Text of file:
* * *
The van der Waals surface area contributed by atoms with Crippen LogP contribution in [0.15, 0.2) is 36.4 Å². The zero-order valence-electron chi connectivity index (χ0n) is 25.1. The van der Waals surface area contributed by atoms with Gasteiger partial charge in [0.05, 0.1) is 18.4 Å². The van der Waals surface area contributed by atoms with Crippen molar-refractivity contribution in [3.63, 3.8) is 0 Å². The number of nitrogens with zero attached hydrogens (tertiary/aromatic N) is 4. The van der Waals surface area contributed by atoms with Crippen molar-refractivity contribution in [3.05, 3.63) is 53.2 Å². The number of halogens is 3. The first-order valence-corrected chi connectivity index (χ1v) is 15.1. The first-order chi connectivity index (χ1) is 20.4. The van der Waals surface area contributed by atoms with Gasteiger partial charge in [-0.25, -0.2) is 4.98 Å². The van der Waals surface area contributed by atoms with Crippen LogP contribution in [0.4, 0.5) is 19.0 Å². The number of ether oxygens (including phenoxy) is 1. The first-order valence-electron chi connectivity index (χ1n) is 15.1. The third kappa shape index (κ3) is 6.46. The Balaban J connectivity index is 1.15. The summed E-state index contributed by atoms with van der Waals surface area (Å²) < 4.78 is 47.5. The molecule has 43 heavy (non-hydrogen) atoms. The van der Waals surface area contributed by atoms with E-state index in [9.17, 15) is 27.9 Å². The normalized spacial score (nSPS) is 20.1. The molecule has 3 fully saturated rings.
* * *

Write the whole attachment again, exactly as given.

The van der Waals surface area contributed by atoms with Crippen LogP contribution in [0.15, 0.2) is 36.4 Å². The zero-order valence-electron chi connectivity index (χ0n) is 25.1. The van der Waals surface area contributed by atoms with Gasteiger partial charge in [0.05, 0.1) is 18.4 Å². The van der Waals surface area contributed by atoms with Crippen molar-refractivity contribution in [3.63, 3.8) is 0 Å². The number of nitrogens with zero attached hydrogens (tertiary/aromatic N) is 4. The van der Waals surface area contributed by atoms with Crippen molar-refractivity contribution in [3.05, 3.63) is 53.2 Å². The number of halogens is 3. The first-order valence-corrected chi connectivity index (χ1v) is 15.1. The first-order chi connectivity index (χ1) is 20.4. The van der Waals surface area contributed by atoms with Gasteiger partial charge in [-0.25, -0.2) is 4.98 Å². The van der Waals surface area contributed by atoms with Crippen LogP contribution in [0.4, 0.5) is 19.0 Å². The number of ether oxygens (including phenoxy) is 1. The first-order valence-electron chi connectivity index (χ1n) is 15.1. The third kappa shape index (κ3) is 6.46. The Balaban J connectivity index is 1.15. The summed E-state index contributed by atoms with van der Waals surface area (Å²) < 4.78 is 47.5. The molecule has 43 heavy (non-hydrogen) atoms. The van der Waals surface area contributed by atoms with E-state index in [9.17, 15) is 27.9 Å². The normalized spacial score (nSPS) is 20.1. The molecule has 3 fully saturated rings.